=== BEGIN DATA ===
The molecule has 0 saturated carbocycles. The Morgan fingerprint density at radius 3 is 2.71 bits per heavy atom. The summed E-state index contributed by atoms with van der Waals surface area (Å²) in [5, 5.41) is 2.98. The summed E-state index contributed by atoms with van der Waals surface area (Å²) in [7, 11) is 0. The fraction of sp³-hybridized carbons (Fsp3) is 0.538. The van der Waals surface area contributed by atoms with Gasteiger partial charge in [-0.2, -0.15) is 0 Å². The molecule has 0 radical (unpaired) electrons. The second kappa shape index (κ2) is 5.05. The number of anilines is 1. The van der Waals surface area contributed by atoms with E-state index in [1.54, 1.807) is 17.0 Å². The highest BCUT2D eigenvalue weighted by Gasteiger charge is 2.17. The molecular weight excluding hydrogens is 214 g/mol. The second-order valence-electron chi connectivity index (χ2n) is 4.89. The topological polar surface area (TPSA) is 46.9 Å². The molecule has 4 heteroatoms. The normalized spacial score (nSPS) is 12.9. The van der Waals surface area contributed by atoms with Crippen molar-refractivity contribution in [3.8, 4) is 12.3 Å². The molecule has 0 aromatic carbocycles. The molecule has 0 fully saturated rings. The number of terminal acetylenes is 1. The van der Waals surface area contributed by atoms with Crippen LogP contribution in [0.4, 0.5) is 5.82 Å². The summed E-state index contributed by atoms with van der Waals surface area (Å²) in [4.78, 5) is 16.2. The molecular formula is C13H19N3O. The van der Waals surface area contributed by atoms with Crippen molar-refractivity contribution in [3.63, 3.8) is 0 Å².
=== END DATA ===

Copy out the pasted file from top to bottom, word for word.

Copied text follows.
The molecule has 0 saturated carbocycles. The Morgan fingerprint density at radius 3 is 2.71 bits per heavy atom. The summed E-state index contributed by atoms with van der Waals surface area (Å²) in [5, 5.41) is 2.98. The summed E-state index contributed by atoms with van der Waals surface area (Å²) in [7, 11) is 0. The fraction of sp³-hybridized carbons (Fsp3) is 0.538. The van der Waals surface area contributed by atoms with Gasteiger partial charge in [-0.2, -0.15) is 0 Å². The molecule has 0 radical (unpaired) electrons. The second kappa shape index (κ2) is 5.05. The number of anilines is 1. The van der Waals surface area contributed by atoms with E-state index in [1.54, 1.807) is 17.0 Å². The highest BCUT2D eigenvalue weighted by Gasteiger charge is 2.17. The molecular weight excluding hydrogens is 214 g/mol. The second-order valence-electron chi connectivity index (χ2n) is 4.89. The topological polar surface area (TPSA) is 46.9 Å². The molecule has 4 heteroatoms. The normalized spacial score (nSPS) is 12.9. The van der Waals surface area contributed by atoms with Crippen molar-refractivity contribution in [3.8, 4) is 12.3 Å². The molecule has 0 aromatic carbocycles. The molecule has 0 fully saturated rings. The number of terminal acetylenes is 1. The van der Waals surface area contributed by atoms with Crippen LogP contribution in [0.4, 0.5) is 5.82 Å². The summed E-state index contributed by atoms with van der Waals surface area (Å²) in [4.78, 5) is 16.2. The molecular formula is C13H19N3O. The van der Waals surface area contributed by atoms with Crippen molar-refractivity contribution in [3.63, 3.8) is 0 Å².